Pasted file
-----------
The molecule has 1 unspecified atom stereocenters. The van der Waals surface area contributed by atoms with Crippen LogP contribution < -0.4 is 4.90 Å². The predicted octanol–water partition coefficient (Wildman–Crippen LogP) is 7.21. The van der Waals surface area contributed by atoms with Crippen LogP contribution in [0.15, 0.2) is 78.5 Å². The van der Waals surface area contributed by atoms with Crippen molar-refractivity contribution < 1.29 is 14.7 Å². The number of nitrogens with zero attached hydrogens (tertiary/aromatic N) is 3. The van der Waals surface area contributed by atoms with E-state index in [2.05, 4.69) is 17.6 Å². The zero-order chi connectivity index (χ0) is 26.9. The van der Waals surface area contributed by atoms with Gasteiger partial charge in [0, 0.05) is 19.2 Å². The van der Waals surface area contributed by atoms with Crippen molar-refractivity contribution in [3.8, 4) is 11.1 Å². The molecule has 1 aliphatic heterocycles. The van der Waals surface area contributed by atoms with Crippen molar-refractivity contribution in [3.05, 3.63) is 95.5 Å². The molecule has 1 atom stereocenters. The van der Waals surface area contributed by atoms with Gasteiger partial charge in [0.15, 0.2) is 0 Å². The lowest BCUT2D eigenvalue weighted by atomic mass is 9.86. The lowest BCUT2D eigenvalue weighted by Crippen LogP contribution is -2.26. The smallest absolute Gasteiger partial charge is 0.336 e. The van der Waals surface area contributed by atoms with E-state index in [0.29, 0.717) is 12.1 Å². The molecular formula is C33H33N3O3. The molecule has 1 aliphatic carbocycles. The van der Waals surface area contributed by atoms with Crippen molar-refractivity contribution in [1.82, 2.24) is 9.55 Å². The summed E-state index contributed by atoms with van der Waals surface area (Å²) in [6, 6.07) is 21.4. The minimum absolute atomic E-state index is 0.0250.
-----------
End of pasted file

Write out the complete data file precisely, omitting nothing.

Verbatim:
The molecule has 1 unspecified atom stereocenters. The van der Waals surface area contributed by atoms with Crippen LogP contribution < -0.4 is 4.90 Å². The predicted octanol–water partition coefficient (Wildman–Crippen LogP) is 7.21. The van der Waals surface area contributed by atoms with Crippen LogP contribution in [0.15, 0.2) is 78.5 Å². The van der Waals surface area contributed by atoms with Crippen molar-refractivity contribution < 1.29 is 14.7 Å². The number of nitrogens with zero attached hydrogens (tertiary/aromatic N) is 3. The van der Waals surface area contributed by atoms with E-state index in [2.05, 4.69) is 17.6 Å². The zero-order chi connectivity index (χ0) is 26.9. The van der Waals surface area contributed by atoms with Gasteiger partial charge in [0, 0.05) is 19.2 Å². The van der Waals surface area contributed by atoms with Crippen molar-refractivity contribution in [3.8, 4) is 11.1 Å². The molecule has 1 aliphatic heterocycles. The van der Waals surface area contributed by atoms with Crippen molar-refractivity contribution in [3.05, 3.63) is 95.5 Å². The molecule has 1 atom stereocenters. The van der Waals surface area contributed by atoms with Gasteiger partial charge in [0.15, 0.2) is 0 Å². The lowest BCUT2D eigenvalue weighted by atomic mass is 9.86. The lowest BCUT2D eigenvalue weighted by Crippen LogP contribution is -2.26. The smallest absolute Gasteiger partial charge is 0.336 e. The van der Waals surface area contributed by atoms with E-state index in [0.29, 0.717) is 12.1 Å². The molecular formula is C33H33N3O3. The molecule has 1 aliphatic carbocycles. The van der Waals surface area contributed by atoms with Crippen molar-refractivity contribution in [1.82, 2.24) is 9.55 Å². The summed E-state index contributed by atoms with van der Waals surface area (Å²) in [6, 6.07) is 21.4. The minimum absolute atomic E-state index is 0.0250.